a.last.sough.

Where have you been? ask my friends who haven’t seen me out on the usual social runways in recent months.  And I want to say, I’ve been in the family way, meaning I’m in the business of family ministrations; but then I remember the words usually mean barefoot and pregnant, which, in my ripe middle years, I certainly am not.  I lay those words down.  Oh, just busy with lots of things.

And then I pick them up again.  Okay, not with child.  But something akin to it.  There is a great symmetry between birth and death, of course.  A woman in the family way spends months pulsing in wait.  Tending, loving, emotionally nursing; utterly out of control of what is happening.  The life within comes with its own timing, comes when it will. What is needed is attention and strength, tenderness, and patience without will.

And so it is to tend the dying.

Early Saturday morning, I received the summons to the home of my father-in-law.  I  dressed quickly, grabbed a couple of bananas and a clean T-shirt and headed out to hunt down my husband, threading the Charleston streets on his morning run.  Sitting with Lawrence, surrounded by his family, we listened to his labored breathing (yes, labored, as a woman labors in the last hours before birth).  We touched what remained of his flesh, stretched over the honest architecture of bone, eyes distant, pulse receding like the tide.

We waited.  We browsed through family photo albums and I marveled at my husband in tiny incarnations.  We sat in the cradle of the afternoon, and pillowed his silence with our familiar voices.  And in that gentle rock of time and conversation, he took a breath so quiet, we hardly knew it was his last.

A baby’s first job is the hungry suck of air.  And our last job is the flutter and gasp of letting it out. I don’t know which is harder, though they both require lungs full of courage, and, no matter how you see it, faith.  At ninety-five, Lawrence had taken in enough of all that is good, and he had loved it; and then he had the courage to let it go.  In one last sough we hardly heard.  He returned to where he had started, but this time, blanketed by the presence of those he had fathered and loved.

I have never been a mother, delivered a child, held the flesh of my flesh.  But now, I am in the family way, nonetheless.  I am tending the going out of those before me, holding their hands, as I can, while they step backwards toward dependence, as they return toward  stillness; as they summon courage for breathing out.  It is another way of carrying life.  I am content to dwell at the threshold with those I love, finding the pulse in relinquishment.  Because I want, in this life, to  be present for everything:  the circle, the fullness, the emptying, the return.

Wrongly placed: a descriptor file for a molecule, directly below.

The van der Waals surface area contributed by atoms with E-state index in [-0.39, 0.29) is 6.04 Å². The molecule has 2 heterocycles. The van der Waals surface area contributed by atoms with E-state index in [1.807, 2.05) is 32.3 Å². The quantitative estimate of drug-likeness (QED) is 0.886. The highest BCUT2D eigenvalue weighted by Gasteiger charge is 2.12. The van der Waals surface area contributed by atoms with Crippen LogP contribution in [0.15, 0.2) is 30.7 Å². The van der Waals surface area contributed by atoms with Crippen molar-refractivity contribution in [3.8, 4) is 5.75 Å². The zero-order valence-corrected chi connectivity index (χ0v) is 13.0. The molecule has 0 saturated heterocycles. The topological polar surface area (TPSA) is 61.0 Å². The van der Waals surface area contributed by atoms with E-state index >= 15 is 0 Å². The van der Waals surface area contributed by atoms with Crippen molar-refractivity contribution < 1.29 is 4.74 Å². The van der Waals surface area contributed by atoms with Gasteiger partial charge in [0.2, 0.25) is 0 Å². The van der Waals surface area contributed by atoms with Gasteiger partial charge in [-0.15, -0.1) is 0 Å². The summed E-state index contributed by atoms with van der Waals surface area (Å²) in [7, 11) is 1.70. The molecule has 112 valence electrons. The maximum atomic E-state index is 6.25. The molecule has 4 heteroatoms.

Lawrence Adams Walker
January 16, 1916 – March 5, 2011


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~ by Susan on 03/07/2011.

6 Responses to “a.last.sough.”

  1. A.Labyrinth.Sweet

    Susan, such honor and love in this beautifully mothered reflection. Such tender attention to this carrying of life and sadness and yes, celebration. Peace be to you and Trenholm and to the winding path that circles us together.

  2. Susan,
    Though I’ve had the tremendous joy of being with my own two children in their very first moments of life on earth, I’ve never been with a loved one in their final moments. With love and wishes for great peace for you and Trenholm, I thank you for generously sharing your experience so sensitively and respectfully.

  3. I have to say that when I begin reading a post on this site, I am not certain, at first, whether I am reading you or my dear friend Stephanie. It usually becomes clear after a sentence or two, as your voices are unique, and I feel as if I know Stephanie, know her family and know how she writes and expresses herself. This post today was so familiar to me that I almost thought it was Stephanie’s — so familiar and warm and intimate. My thoughts and prayers go out to you and to your husband and his family — and thank you for sharing your words.

    • Elizabeth, I have been a silent, but ever grateful, partner, listening in as you and Stephanie toss your heartful, playful words back and forth across the blogosphere. I have appreciated your warm comments more than once, and frankly haven’t gotten the hang of comment-and-reply relationships yet, but am touched by your generous thoughts nonetheless. Please forgive my long and shy silence and know that I am an avid follower and fan of your site, and visit it often. Thanks for this comment, yet again, and for following our adventure, which keeps surprising us. Love having you along. Susan

  4. vERY BEAUTIFUL. a LOVELY PIECE OF WRITING. sEE YOU THIS EVENING. lOVE, hARRIET

  5. Just so.

    So perfectly, beautifully, gracefully told.

    Thank you for sharing it.

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